507 Graduate From VTC to ‘Change the World’ and Be ‘Great Human Beings’

  • Vermont Technical College graduates Peter Childs, left, Curtis Denton, and Amanda Deyette listen during their commencement ceremony on May 20, 2017 in Randolph, Vt. (Valley News - Jennifer Hauck) Copyright Valley News. May not be reprinted or used online without permission. Send requests to permission@vnews.com. Valley News — Jennifer Hauck

  • With her fellow graduates in fire science, Abigail Lancour listens during the Vermont Technical College commencement on May 20, 2017, in Randolpd, Vt. (Valley News - Jennifer Hauck) Copyright Valley News. May not be reprinted or used online without permission. Send requests to permission@vnews.com.

  • After her Vermont Technical College graduation ceremony Erica Clayton laughs as she brushes away a tear when talking with fellow graduate Sarah Osmer on May 20, 2017 in Randolph, Vt. (Valley News - Jennifer Hauck) Copyright Valley News. May not be reprinted or used online without permission. Send requests to permission@vnews.com. Valley News photographs — Jennifer Hauck

Valley News Staff Writer
Published: 5/20/2017 10:05:07 PM
Modified: 5/20/2017 11:29:05 PM

Randolph Center — Under a large white tent filled with families and friends Saturday morning, graduates of Vermont Technical College took in a few last pieces of advice, both professional and personal.

The ceremony was the first of three to be held over the weekend at the college, which graduated a total of 507 students. The students represent 16 countries and 11 states, and many are the first in their families to earn a certificate or degree, President Patricia Moulton said during the ceremony.

Commencement speaker Dennis Grimard, a Vermont Tech alumnus, said he was there not because he’s important or smart, accomplished or wise, but because he has much in common with the graduates.

Grimard, a Barre, Vt., native, choked up as he described his background. He’d come from a line of farmers, quarry workers and small-business owners who were “always willing to give more than they take,” he said.

He earned an associate degree in mechanical engineering technology at Vermont Tech in 1977, and later continued his studies, eventually earning a doctorate in electrical engineering technology from the University of Michigan.

Grimard described the first, seemingly impossible, assignment he’d received as a newly minted Ph.D. at IBM in Essex Junction, Vt. For months, he struggled and failed. And then, one day in the cafeteria, he overheard co-workers talking about something called an electrostatic chuck, a device he’d never heard of. He asked his colleagues about chucks, which turned out to be the key to solving the challenge he’d been wrestling with.

The moral of the story?

“Don’t avoid world-changing challenges,” and always be willing to capitalize on lucky moments, which could “change your life and possibly the world,” said Grimard, who is associate director of operations and acting managing director of a 214,000-square-foot nanoscale research facility at MIT.

In her talk, Moulton told the graduates they “are all very impressive” and noted they had overcome all sorts of challenges to earn their degrees and certificates. And even as they embarked on new careers, they were prepared.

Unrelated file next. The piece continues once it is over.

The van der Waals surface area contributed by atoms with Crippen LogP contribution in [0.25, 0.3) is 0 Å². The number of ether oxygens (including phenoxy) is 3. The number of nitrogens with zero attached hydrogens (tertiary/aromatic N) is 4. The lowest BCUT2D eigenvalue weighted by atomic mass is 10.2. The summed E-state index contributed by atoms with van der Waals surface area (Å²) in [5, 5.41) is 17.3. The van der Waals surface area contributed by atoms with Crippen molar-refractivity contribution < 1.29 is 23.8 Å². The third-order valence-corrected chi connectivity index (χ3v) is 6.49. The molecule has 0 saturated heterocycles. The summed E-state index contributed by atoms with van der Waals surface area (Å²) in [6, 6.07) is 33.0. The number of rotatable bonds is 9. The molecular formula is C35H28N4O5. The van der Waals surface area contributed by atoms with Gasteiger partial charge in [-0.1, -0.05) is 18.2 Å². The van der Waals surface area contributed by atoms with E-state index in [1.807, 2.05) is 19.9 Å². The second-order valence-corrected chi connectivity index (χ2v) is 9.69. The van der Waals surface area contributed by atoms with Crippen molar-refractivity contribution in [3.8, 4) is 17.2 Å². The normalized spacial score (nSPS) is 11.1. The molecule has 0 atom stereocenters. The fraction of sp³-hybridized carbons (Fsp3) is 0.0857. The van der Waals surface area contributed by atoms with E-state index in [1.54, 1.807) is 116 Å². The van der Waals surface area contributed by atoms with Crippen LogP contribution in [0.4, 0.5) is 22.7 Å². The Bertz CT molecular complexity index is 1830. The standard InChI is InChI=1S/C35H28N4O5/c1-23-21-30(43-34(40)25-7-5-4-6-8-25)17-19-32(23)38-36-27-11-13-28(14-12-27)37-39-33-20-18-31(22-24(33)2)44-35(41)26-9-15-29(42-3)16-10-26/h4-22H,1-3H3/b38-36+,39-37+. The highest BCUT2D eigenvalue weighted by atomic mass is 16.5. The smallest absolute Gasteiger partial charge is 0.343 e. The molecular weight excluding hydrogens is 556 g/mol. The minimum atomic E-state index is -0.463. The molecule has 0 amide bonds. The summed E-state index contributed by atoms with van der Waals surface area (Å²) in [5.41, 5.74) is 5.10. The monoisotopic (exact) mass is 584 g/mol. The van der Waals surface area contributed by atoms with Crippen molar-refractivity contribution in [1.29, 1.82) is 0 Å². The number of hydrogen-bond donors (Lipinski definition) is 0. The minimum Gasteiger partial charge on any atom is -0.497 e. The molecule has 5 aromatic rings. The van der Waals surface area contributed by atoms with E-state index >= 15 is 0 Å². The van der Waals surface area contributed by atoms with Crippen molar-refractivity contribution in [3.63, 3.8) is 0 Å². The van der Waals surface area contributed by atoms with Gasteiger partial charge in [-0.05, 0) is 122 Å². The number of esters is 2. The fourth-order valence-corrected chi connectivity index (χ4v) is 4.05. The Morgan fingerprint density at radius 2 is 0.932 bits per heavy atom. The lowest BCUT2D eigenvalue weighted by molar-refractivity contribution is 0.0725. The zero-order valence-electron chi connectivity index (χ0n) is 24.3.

“You already know what you need to know,” said Moulton, riffing on what they might accomplish, such as designing new software and apps, or keeping cars and trucks in good working condition. And in addition to their professional contributions, she asked them to be “great human beings.”

Help make changes that lead to greater respect for others, regardless of what they look like, who they love or how they identify, said Moulton, the college’s first woman president.

Speaker Christina Geary, who earned an associate degree in dairy farm management, described how her studies had helped her ace a recent job interview. Keeping in mind advice from her professor, Kimberly Crowe, she’d impregnated more cows than her future boss, said Geary, who will return to her native Connecticut to work.

Other members of the class of 2017 have already begun applying their skills.

After the ceremony, graduate Tiffany Gast said her bachelor’s degree in construction management had already benefited her, putting her on the path to become a project manager at Pike Industries, where she works. Both she and her mother, Randolph Center residents, graduated yesterday. “It’s a big accomplishment for the whole family,” said Gast, who gave a powerful rendition of The Star-Spangled Banner during the graduation.

Patricia Gast earned a bachelor’s degree in business technology and management, but she declined to walk onstage to receive it.

“It was (Tiffany’s) day,” the proud Mom said.

An assistant registrar at the college, Patricia Gast said taking classes there had provided valuable insight.

“I got to learn about other students and how we can improve the college,” she said.

Graduate Jordan Choiniere, of Randolph Center, said his bachelor’s degree in applied business management “will open more doors for me, and helps me do my job better.”

Choiniere, a manager at Timken Aerospace, spent weekends and “a lot of late nights” pursuing his degree online, he said. Like many of his classmates, he would gather later with family and friends and enjoy some good food.

After so much hard work, it was time to relax and celebrate.

Aimee Caruso can be reached at acaruso@vnews.com or 603-727-3210.

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